Siemens is supplying and fitting the retrofitted turbines. Siemens offered a fast track HP turbine assembly that allowed improvements in the HP blades to be completed ahead of improvements to the LP turbines on the first of the six units. In the retrofits of the subsequent units the HP and three LP cylinders have been replanted during one outage. This earlier installation of the new HP blade path allowed substantial environmental and commercial payback.

The design of the new components consists of an HP inner module (inner cylinder and rotor) and three LP rotors with separate blade rings and carriers. The original triple-casing HP turbine design consisted of an outer casing which housed a sleeved inner casing and rotor. The new HP turbine design is of a more conventional twin casing and rotor type with sixteen stages of reaction blading. Each individual blade is machined from a solid piece of high chromium alloy steel, with the root and shroud integral to the blade form. One HP module contains 1162 rotating and 1382 static turbine blades.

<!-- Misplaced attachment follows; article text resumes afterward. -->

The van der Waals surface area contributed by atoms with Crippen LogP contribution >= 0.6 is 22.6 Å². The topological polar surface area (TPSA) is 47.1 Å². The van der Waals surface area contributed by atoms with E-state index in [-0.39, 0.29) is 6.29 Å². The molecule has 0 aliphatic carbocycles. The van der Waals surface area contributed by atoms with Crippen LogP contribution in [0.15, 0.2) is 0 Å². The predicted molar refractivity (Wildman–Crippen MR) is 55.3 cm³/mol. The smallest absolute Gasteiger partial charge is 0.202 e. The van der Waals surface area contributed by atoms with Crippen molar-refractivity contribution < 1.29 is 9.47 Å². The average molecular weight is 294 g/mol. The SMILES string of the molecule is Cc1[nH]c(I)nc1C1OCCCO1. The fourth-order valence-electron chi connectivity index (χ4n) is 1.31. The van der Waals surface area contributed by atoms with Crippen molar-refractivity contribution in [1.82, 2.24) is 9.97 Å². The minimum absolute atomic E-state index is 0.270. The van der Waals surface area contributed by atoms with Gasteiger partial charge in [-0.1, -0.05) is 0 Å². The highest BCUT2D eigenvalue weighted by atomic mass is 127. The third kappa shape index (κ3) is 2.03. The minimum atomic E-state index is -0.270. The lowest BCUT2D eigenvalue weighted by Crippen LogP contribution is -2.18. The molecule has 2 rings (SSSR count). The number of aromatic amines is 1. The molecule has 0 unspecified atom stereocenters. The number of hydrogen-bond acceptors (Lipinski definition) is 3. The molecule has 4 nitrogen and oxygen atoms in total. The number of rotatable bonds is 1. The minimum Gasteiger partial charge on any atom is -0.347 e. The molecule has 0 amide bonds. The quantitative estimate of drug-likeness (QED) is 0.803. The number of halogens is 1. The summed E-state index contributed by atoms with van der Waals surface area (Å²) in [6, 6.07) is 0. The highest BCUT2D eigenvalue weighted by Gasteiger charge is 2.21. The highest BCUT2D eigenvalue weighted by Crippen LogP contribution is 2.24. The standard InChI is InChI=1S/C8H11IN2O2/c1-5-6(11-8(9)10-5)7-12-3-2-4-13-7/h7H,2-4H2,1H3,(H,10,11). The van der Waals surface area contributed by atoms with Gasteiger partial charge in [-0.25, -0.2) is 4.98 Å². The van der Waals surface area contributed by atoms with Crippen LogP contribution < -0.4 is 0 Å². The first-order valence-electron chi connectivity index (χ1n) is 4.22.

The new LP turbines have an additional stage on both flows of all three cylinders, which has required some minor exhaust section modifications, due to the increased length. Smaller reaction blades for the LP upgrade are machined from solid, while the larger low reaction last stage blades are manufactured as a 36in long forging. Each LP spindle is fitted with 1852 blades, and the static blade carriers hold 1684 fixed blades.

In total over 85 000 individual blades are being produced for the retrofit project.

To accommodate the increase from six to seven stages of LP blades, the original diaphragm assemblies have been changed to a blade carrier design. These blade carriers locate on some of the original diaphragm registers. This design and installation methodology reduces the amount of machining that has to be done on the existing casings to a bare minimum. Consequently the risk of distorting a currently dimensionally stable casing is reduced exponentially. Both halves of the blade carriers bolt at the half joint level, eliminating the safety hazard associated with retained top half diaphragms when lifting top half cylinders during maintenance activities.